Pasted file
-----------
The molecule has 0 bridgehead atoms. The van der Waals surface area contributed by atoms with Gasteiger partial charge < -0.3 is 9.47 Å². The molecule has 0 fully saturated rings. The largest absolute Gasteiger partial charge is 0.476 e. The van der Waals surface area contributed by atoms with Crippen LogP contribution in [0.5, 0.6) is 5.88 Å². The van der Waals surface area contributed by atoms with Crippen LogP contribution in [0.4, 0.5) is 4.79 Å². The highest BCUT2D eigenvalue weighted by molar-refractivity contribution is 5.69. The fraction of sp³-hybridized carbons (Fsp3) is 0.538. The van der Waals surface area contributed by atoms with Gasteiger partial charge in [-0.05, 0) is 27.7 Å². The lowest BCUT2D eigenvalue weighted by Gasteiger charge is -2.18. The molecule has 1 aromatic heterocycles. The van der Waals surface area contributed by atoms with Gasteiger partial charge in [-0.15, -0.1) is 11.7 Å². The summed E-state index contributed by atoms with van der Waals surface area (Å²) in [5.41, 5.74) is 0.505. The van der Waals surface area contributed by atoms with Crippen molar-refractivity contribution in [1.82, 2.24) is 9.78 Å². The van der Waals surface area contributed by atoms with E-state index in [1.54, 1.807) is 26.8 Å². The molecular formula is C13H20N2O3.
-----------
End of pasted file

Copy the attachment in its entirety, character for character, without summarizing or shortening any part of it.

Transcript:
The molecule has 0 bridgehead atoms. The van der Waals surface area contributed by atoms with Gasteiger partial charge < -0.3 is 9.47 Å². The molecule has 0 fully saturated rings. The largest absolute Gasteiger partial charge is 0.476 e. The van der Waals surface area contributed by atoms with Crippen LogP contribution in [0.5, 0.6) is 5.88 Å². The van der Waals surface area contributed by atoms with Crippen LogP contribution in [0.4, 0.5) is 4.79 Å². The highest BCUT2D eigenvalue weighted by molar-refractivity contribution is 5.69. The fraction of sp³-hybridized carbons (Fsp3) is 0.538. The van der Waals surface area contributed by atoms with Gasteiger partial charge in [-0.05, 0) is 27.7 Å². The lowest BCUT2D eigenvalue weighted by Gasteiger charge is -2.18. The molecule has 1 aromatic heterocycles. The van der Waals surface area contributed by atoms with Gasteiger partial charge in [-0.15, -0.1) is 11.7 Å². The summed E-state index contributed by atoms with van der Waals surface area (Å²) in [5.41, 5.74) is 0.505. The van der Waals surface area contributed by atoms with Crippen molar-refractivity contribution in [1.82, 2.24) is 9.78 Å². The van der Waals surface area contributed by atoms with E-state index in [1.54, 1.807) is 26.8 Å². The molecular formula is C13H20N2O3.